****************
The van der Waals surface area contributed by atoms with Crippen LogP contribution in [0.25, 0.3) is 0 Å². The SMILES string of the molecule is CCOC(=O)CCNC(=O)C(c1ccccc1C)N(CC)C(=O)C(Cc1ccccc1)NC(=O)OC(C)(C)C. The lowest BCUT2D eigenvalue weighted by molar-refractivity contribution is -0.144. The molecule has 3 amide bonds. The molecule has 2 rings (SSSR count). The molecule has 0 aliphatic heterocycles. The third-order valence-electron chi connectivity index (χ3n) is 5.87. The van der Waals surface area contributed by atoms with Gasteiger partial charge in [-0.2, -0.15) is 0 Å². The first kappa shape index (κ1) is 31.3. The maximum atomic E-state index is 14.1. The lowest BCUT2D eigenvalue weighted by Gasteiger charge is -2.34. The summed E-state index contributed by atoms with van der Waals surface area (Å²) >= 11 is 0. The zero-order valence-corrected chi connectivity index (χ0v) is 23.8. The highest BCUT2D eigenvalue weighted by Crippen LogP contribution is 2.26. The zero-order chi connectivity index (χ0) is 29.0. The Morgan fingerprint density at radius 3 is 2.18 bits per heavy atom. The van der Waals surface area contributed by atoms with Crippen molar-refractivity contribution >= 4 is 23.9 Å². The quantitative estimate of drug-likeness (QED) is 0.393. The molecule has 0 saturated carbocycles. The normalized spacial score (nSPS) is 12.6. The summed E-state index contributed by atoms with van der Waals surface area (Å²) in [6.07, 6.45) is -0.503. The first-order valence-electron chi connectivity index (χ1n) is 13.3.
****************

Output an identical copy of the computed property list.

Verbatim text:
The van der Waals surface area contributed by atoms with Crippen LogP contribution in [0.25, 0.3) is 0 Å². The SMILES string of the molecule is CCOC(=O)CCNC(=O)C(c1ccccc1C)N(CC)C(=O)C(Cc1ccccc1)NC(=O)OC(C)(C)C. The lowest BCUT2D eigenvalue weighted by molar-refractivity contribution is -0.144. The molecule has 3 amide bonds. The molecule has 2 rings (SSSR count). The molecule has 0 aliphatic heterocycles. The third-order valence-electron chi connectivity index (χ3n) is 5.87. The van der Waals surface area contributed by atoms with Gasteiger partial charge in [-0.2, -0.15) is 0 Å². The first kappa shape index (κ1) is 31.3. The maximum atomic E-state index is 14.1. The lowest BCUT2D eigenvalue weighted by Gasteiger charge is -2.34. The summed E-state index contributed by atoms with van der Waals surface area (Å²) >= 11 is 0. The zero-order valence-corrected chi connectivity index (χ0v) is 23.8. The highest BCUT2D eigenvalue weighted by Crippen LogP contribution is 2.26. The zero-order chi connectivity index (χ0) is 29.0. The Morgan fingerprint density at radius 3 is 2.18 bits per heavy atom. The van der Waals surface area contributed by atoms with Crippen molar-refractivity contribution >= 4 is 23.9 Å². The quantitative estimate of drug-likeness (QED) is 0.393. The molecule has 0 saturated carbocycles. The normalized spacial score (nSPS) is 12.6. The summed E-state index contributed by atoms with van der Waals surface area (Å²) in [6.07, 6.45) is -0.503. The first-order valence-electron chi connectivity index (χ1n) is 13.3.